Ac­tive ra­di­a­tion de­tec­tor M-42
Image 7/12, Credit: DLR (CC BY-NC-ND 3.0)

Active radiation detector M-42

The Ma­trosh­ka As­tro­Rad Ra­di­a­tion Ex­per­i­ment (MARE) will fly to the Moon on NASA's Artemis I mis­sion. The ex­per­i­ment will in­ves­ti­gate ra­di­a­tion ex­po­sure through­out the en­tire flight to Earth’s nat­u­ral satel­lite us­ing two iden­ti­cal ‘phan­toms’. Each of the man­nequins con­sists of 38 discs, mea­sures 95 cen­time­tres and con­tains or­gans and bones made of plas­tic of vary­ing den­si­ty. More than 6000 pas­sive dosime­ters con­sist­ing of small crys­tals are in­stalled at these lo­ca­tions and on the sur­face. In ad­di­tion, 16 ac­tive de­tec­tors are in­te­grat­ed in­to the most ra­di­a­tion-sen­si­tive or­gans of the body – lungs, stom­ach, uterus and bone mar­row.
Assembly of Helga
As­sem­bly of Hel­ga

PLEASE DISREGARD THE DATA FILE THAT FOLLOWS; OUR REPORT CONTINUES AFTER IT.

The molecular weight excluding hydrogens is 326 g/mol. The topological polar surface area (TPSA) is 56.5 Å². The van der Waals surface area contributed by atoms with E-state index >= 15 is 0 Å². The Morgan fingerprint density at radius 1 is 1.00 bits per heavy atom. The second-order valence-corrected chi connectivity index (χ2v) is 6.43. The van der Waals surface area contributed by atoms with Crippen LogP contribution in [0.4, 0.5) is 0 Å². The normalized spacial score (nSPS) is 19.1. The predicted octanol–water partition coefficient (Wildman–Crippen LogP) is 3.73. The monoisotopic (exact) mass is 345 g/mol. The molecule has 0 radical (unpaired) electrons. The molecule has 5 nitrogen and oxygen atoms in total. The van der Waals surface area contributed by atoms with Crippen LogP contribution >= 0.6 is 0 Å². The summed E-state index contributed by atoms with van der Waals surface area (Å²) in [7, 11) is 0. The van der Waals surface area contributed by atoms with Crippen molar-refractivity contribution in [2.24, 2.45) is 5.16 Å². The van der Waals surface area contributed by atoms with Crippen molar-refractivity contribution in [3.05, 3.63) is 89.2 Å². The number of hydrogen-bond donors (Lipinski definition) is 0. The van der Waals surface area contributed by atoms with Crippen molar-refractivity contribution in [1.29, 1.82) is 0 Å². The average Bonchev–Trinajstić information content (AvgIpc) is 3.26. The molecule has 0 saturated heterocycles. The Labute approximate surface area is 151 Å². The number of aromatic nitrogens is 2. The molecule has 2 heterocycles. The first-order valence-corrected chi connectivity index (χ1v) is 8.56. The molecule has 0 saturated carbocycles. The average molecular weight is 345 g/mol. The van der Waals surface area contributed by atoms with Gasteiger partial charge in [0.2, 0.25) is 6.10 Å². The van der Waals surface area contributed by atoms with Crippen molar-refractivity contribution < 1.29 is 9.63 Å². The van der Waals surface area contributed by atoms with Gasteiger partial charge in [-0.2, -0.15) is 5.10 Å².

Image 8/12, Credit: DLR (CC BY-NC-ND 3.0)

Assembly of Helga

The DLR phan­tom Hel­ga is made up of 38 lay­ers with ap­prox­i­mate­ly 1400 lo­ca­tions for ra­di­a­tion de­tec­tors.
Helga's structure
Hel­ga's struc­ture
Image 9/12, Credit: © DLR

Helga's structure

Bar­tos Przy­by­la (left) and MARE PI Thomas Berg­er (right) mount­ing Hel­ga's head.
MARE logo
MARE lo­go
Image 10/12, Credit: DLR

MARE logo

MARE lo­go.
As­sem­bling the Hel­ga man­nequin
Video 11/12, Credit: DLR (CC BY-NC-ND 3.0)

Assembling the Helga mannequin

Length: 00:00:11